Iowa workers’ compensation laws require that nearly all Iowa companies carry insurance to compensate employees who are injured on the job for their injuries and lost wages. If you are injured in an Iowa workplace accident, however, you may also have to replace personal property like damaged clothing, a mobile phone or other technology device, glasses, or medical devices like hearing aids. You may be able to recover the cost of replacing these items in one or more ways—possibly as part of your workers’ compensation claim.
What Property Damage Does Iowa Workers’ Compensation Cover?
Iowa state law sets forth what all employer workers’ compensation policies must include, and the Iowa Division of Workers’ Compensation publishes a helpful guide outlining the current workers’ compensation benefit types and amounts. Compliant workers’ compensation policies cover
· all reasonably necessary medical care related to the treatment of your injury, including hospital care, doctor visits, prescriptions, physical therapy, rehabilitation, medical devices, and more;
· necessary transportation expenses to get to and from your medical appointments;
· compensation for lost wages; and
· compensation for temporary or permanent total or partial disability.
Personal property that is a medically necessary expense related to your injury is covered pursuant to statute, including devices that are necessary to help you keep up at work or at school or help with daily activities (“assistive technology”). You may be able to successfully seek reimbursement from your employer’s workers’ compensation carrier for replacing items like eyeglasses, pacemakers, or hearing aids that are necessary to make a full recovery from your workplace injuries, return to the workforce, and/or mitigate the extent of your long-term disability or impairment.
Replacing Non-Medical Personal Property
If an employee’s non-medical personal property is damaged during a workplace injury or accident, Iowa law does not require your employer’s workers’ compensation policy to replace it or provide compensation. However, every insurance policy is different, and some include coverage for personal property damaged in a verifiable work-related occurrence. You should talk to your employer about its coverage and ask that the carrier’s claims department investigate whether your damaged personal property qualifies for replacement under the policy.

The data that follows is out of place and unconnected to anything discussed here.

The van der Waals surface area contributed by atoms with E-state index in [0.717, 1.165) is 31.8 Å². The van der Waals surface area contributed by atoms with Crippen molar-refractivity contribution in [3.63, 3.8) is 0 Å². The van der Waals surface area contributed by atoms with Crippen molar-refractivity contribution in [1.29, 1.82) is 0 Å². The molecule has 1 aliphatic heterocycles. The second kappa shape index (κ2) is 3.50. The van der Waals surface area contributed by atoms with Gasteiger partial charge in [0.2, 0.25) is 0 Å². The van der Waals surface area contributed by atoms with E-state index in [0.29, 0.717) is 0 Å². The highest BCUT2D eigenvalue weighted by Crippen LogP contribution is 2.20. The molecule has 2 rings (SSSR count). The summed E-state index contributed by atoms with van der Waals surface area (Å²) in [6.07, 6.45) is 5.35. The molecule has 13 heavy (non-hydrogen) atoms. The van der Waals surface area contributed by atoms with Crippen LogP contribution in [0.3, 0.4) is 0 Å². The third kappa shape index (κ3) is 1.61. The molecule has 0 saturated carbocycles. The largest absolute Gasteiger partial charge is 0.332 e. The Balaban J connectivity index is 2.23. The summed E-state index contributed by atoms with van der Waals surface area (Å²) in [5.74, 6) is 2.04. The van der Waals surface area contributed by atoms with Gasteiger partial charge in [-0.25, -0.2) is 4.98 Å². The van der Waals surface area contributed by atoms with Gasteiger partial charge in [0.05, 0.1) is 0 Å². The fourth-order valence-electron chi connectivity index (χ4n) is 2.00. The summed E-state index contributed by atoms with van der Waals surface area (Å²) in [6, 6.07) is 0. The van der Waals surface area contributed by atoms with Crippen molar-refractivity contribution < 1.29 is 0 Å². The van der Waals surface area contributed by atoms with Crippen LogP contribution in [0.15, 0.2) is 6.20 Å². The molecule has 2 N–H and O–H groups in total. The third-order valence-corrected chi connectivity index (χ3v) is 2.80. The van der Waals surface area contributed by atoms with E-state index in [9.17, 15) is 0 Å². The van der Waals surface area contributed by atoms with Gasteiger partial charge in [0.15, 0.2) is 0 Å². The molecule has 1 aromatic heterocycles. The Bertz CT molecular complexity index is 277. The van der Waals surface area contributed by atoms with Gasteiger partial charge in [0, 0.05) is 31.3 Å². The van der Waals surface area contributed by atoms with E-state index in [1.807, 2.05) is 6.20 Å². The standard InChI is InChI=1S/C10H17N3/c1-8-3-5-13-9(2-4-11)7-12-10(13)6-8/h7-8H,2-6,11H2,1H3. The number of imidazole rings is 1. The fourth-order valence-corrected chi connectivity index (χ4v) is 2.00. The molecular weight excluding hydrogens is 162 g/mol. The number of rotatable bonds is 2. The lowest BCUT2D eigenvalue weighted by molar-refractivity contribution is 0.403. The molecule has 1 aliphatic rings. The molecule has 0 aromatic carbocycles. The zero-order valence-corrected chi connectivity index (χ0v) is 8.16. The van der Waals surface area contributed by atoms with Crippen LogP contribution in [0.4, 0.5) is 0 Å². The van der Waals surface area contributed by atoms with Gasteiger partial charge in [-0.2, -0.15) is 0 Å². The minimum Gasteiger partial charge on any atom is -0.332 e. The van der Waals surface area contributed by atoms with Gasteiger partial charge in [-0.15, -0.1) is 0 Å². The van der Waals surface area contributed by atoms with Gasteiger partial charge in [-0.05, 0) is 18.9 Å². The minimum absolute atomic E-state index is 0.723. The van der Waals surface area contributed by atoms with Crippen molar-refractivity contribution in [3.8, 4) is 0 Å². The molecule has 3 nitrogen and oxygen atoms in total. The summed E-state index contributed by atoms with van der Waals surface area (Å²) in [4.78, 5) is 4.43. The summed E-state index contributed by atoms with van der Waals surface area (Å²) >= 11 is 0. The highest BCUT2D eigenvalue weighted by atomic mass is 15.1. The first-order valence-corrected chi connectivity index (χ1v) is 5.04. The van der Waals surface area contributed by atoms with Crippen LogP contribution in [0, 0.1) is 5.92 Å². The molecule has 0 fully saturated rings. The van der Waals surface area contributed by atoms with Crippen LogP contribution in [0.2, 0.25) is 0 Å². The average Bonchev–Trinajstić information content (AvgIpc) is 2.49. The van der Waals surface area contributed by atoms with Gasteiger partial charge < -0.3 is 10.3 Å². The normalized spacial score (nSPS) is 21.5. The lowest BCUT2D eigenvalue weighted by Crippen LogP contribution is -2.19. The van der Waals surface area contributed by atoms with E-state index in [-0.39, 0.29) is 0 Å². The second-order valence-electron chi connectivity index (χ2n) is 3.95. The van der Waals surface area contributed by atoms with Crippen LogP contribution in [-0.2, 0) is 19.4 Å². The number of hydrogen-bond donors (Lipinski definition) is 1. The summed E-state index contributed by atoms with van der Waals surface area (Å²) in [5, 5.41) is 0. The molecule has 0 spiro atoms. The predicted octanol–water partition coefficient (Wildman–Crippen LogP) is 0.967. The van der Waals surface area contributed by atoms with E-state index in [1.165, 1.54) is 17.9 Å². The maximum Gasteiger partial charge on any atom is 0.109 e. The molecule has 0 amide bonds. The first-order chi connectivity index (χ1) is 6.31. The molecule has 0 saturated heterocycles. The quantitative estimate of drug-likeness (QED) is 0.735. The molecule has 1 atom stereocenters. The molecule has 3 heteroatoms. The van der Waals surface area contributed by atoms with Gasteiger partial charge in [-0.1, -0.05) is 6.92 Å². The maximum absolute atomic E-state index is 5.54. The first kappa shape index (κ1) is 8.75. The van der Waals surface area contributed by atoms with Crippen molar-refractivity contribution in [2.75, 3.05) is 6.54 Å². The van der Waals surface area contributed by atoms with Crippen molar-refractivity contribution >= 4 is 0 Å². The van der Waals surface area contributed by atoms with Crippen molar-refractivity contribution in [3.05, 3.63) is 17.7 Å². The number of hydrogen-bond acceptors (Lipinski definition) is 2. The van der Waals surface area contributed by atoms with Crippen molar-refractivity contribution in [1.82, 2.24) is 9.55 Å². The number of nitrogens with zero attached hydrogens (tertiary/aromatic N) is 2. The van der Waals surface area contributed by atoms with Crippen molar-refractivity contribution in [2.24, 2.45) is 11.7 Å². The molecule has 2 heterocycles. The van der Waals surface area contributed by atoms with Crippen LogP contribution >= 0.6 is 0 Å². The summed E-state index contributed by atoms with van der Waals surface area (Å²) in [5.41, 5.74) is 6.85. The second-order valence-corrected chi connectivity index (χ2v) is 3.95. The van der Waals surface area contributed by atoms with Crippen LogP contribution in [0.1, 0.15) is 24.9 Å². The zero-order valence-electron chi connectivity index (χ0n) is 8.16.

If your employer’s insurance carrier denies coverage under its workers’ compensation coverage, other kinds of insurance may apply to your situation. You may be able to pursue a claim for reimbursement under the liability portion of your employer’s commercial property insurance. If you have individual homeowners insurance, renters insurance, or umbrella coverage, you may be able to seek replacement of your property under those policies in excess of any deductibles. Making such a claim may be a good option for high-value items like computers, mobile devices, watches, or jewelry lost or damaged in a workplace accident.
If someone other than your employer or a co-worker was at fault for the incident that caused your work-related injuries, you may be able to pursue a personal injury claim against the individual or entity, which can include damages to replace or repair your lost or damaged property.
Workers’ Compensation Protection for Iowa Employees
If you have been injured at work, contact the Platt Law Firm today. We will review the facts of your situation and help you figure out whether you are entitled to workers’ compensation benefits for medical expenses, lost wages, temporary or permanent disability, or other covered expenses. An experienced workers’ compensation attorney can help protect your rights during the valuation process and expertly guide you through the complicated and often confusing workers’ compensation process. Don’t wait; contact Platt Law today.